The application before HHJ Paul Matthews, sitting as Judge of the High Court, in Patley Wood Farm LLP & Ors v Kristina Kicks & Anor  EWHC 2973 (Ch) was essentially a challenge to the decision of trustees in bankruptcy not to intervene in an appeal in possession proceedings between the bankrupts and a Chedington, a creditor, following the purported sale of the bankrupts’ interest in a property known as West Axnoller Cottage. The trustees had taken the view that it was not in the interests of creditors to join in proceedings where there was unlikely to be a financial benefit to the bankruptcy estates: they considered it would not be cost effective to get involved because there was no value in the cottage because there was a charging order over the bankrupts’ interest in it; getting involved in the proceedings would, in their view, lead to unnecessary costs being incurred and expose the bankruptcy estates to the risk of adverse costs.
To the surprise of many, HHJ Matthews made an order under section 303(1) Insolvency Act 1986 directing the trustees to make an application to join the claim, file and serve written submissions and/or a witness statement in opposition to one ground of the appeal and in support of a possession order for the cottage in their favour, and to attend and make submissions at any hearing of those matters. The trustees appealed against that order with permission of Newey LJ.
Giving the judgment of the Court of Appeal, (Patley Wood Farm LLP & Ors v Kicks & Anor  EWCA Civ 901), Arnold LJ set out the law by reference to s 303(1) and established authority, Re Edennote Ltd, in which Nourse LJ said that, fraud and bad faith apart, the court would only interfere with the act of an office-holder “if he has done something so utterly unreasonable and absurd that no reasonable man would have done it,” and Bramston v Haut, in which Kitchin LJ cited Nourse LJ’s statement and approved the test set out by Mr Registrar Baister in Osborne v Cole:
“that it can only be right for the court to interfere with the decision the official receiver has taken if it can be shown he has acted in bad faith or so perversely that no trustee properly advised or properly instructing himself could so have acted, alternatively if he has acted fraudulently or in a manner so unreasonable and absurd that no reasonable person would have acted that way.”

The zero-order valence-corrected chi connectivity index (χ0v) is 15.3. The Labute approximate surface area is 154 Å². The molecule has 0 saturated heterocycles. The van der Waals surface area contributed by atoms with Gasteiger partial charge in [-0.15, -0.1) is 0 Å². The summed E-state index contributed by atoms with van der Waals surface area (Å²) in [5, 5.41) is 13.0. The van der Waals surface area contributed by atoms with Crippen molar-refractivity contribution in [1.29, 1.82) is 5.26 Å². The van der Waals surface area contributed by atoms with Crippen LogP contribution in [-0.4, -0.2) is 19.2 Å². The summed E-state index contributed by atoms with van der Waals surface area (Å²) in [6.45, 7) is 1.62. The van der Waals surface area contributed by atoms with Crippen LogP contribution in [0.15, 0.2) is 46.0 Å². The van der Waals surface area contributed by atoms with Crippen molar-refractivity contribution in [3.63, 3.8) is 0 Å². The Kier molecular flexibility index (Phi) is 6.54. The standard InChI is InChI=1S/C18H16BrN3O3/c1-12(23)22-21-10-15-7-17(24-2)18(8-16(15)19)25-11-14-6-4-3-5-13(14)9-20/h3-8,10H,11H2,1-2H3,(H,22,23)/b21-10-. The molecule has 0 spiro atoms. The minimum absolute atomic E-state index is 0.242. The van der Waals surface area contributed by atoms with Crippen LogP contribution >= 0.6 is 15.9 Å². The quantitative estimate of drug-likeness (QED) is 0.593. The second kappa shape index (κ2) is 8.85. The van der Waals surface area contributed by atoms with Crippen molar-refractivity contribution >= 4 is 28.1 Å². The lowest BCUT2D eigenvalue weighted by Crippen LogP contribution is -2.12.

Arnold LJ accepted that HHJ Matthews’s decision had been an evaluative one. Given that it was not suggested that the judge had made any error of law, the appeal court could only intervene if it found a flaw in the judge’s reasoning, such as a gap in his logic, a lack of consistency or a failure to take account of some material factor that undermined the cogency of his conclusion (Re Sprintroom Ltd). Arnold LJ identified four flaws.
First, the judge below had failed to give proper weight to the fact that trustees were experienced professionals who had a statutory discretion to exercise. Whilst they owed duties to creditors, “It is not the Trustees’ duty to act in the interests of the creditors at all costs.”
Secondly, the judge had disregarded the key reason given by the trustees for not applying to join the appeal, namely that it was unlikely that it would result in any benefit to the bankruptcy estates, and hence to the creditors. There was no prospect of a dividend. He said:
“In some cases it might, I suppose, be argued that it would be of some benefit to the bankruptcy estate to reduce the size of the deficit even if that did not result in any payment to creditors. In the present case, however, it seems clear that the only possible benefit would be to increase the sums available for payment of the Trustees’ own fees. The Trustees are at least entitled to take the view that this is not a course of action that they wish to pursue.”
Thirdly, the judge had said that it was difficult to see the downside to the trustees in making an application for joinder. Arnold LJ thought, “With all due respect to the judge, the downsides were obvious and have been confirmed by subsequent events. The Trustees have been forced to become embroiled in protracted, complex, time-consuming and hostile litigation. […] [T]he Trustees’ concern about their exposure to costs has been amply vindicated by what has happened subsequently.”
Fourthly, the judge had dismissed the trustees’ concerns as to their independence as “absurd.” Whilst recognising that the case under consideration could not be equated with cases such as Re Ng  BCC 507 and Trustee in Bankruptcy of Bukhari v Bukhari  BPIR 157, Arnold LJ nevertheless was of the view that the trustees were entitled to be concerned about their independence being compromised. “This,” he said, “is not a straightforward case of third party funding. The reality of the situation […] is that Chedington, which is not a creditor, has not merely been funding the Trustees’ application, but also dictating to the Trustees what submissions they can and cannot make to the court regardless of the legal advice the Trustees have received.”
In the light of those matters, Arnold LJ found HHJ Matthews to have been wrong in deciding that the trustees’ decision not to apply to join the appeal had been perverse.
The judgment of the Court of Appeal will be widely welcomed as sound common sense, firmly in line with the high hurdle rightly set out in the case law. Office-holders cannot operate looking over their shoulder. Nourse LJ’s description in Edennote of the criterion for interference with an office-holder’s decision as “a formidable test,” whilst noting that it left “a potentially large category of cases where the liquidator’s conduct may be open to valid criticism but where that conduct cannot be so characterised” has worked well for many years and should not lightly be eroded.